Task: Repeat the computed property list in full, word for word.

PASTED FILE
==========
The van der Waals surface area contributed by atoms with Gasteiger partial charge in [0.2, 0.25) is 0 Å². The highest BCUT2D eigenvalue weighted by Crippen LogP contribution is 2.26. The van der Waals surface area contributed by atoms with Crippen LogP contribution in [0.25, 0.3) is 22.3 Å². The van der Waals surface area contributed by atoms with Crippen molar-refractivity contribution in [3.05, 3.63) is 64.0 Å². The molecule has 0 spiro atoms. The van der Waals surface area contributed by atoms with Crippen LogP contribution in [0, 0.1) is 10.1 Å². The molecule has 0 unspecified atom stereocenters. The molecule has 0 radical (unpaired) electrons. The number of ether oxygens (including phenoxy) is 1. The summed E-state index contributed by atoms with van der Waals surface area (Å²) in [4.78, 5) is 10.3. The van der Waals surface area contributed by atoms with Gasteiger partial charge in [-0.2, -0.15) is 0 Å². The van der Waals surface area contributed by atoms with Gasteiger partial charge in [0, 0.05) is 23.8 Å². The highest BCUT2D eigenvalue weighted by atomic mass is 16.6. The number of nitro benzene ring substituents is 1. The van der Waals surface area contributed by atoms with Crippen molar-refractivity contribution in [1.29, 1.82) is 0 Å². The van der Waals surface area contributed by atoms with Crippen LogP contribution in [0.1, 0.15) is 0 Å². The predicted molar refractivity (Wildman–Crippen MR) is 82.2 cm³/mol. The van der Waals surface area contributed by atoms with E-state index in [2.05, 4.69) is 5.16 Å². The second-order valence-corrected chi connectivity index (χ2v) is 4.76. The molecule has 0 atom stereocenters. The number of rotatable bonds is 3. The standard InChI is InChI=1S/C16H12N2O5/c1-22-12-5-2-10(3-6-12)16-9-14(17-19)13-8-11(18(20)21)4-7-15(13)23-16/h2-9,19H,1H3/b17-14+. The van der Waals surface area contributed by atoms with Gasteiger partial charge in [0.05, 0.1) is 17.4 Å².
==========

The van der Waals surface area contributed by atoms with Gasteiger partial charge in [0.2, 0.25) is 0 Å². The highest BCUT2D eigenvalue weighted by Crippen LogP contribution is 2.26. The van der Waals surface area contributed by atoms with Crippen LogP contribution in [0.25, 0.3) is 22.3 Å². The van der Waals surface area contributed by atoms with Crippen molar-refractivity contribution in [3.05, 3.63) is 64.0 Å². The molecule has 0 spiro atoms. The van der Waals surface area contributed by atoms with Crippen LogP contribution in [0, 0.1) is 10.1 Å². The molecule has 0 unspecified atom stereocenters. The molecule has 0 radical (unpaired) electrons. The number of ether oxygens (including phenoxy) is 1. The summed E-state index contributed by atoms with van der Waals surface area (Å²) in [4.78, 5) is 10.3. The van der Waals surface area contributed by atoms with Gasteiger partial charge in [-0.2, -0.15) is 0 Å². The van der Waals surface area contributed by atoms with Gasteiger partial charge in [0, 0.05) is 23.8 Å². The highest BCUT2D eigenvalue weighted by atomic mass is 16.6. The number of nitro benzene ring substituents is 1. The van der Waals surface area contributed by atoms with Crippen molar-refractivity contribution in [1.29, 1.82) is 0 Å². The van der Waals surface area contributed by atoms with Crippen LogP contribution in [0.1, 0.15) is 0 Å². The predicted molar refractivity (Wildman–Crippen MR) is 82.2 cm³/mol. The van der Waals surface area contributed by atoms with E-state index in [2.05, 4.69) is 5.16 Å². The second-order valence-corrected chi connectivity index (χ2v) is 4.76. The molecule has 0 atom stereocenters. The number of rotatable bonds is 3. The standard InChI is InChI=1S/C16H12N2O5/c1-22-12-5-2-10(3-6-12)16-9-14(17-19)13-8-11(18(20)21)4-7-15(13)23-16/h2-9,19H,1H3/b17-14+. The van der Waals surface area contributed by atoms with Gasteiger partial charge in [0.05, 0.1) is 17.4 Å².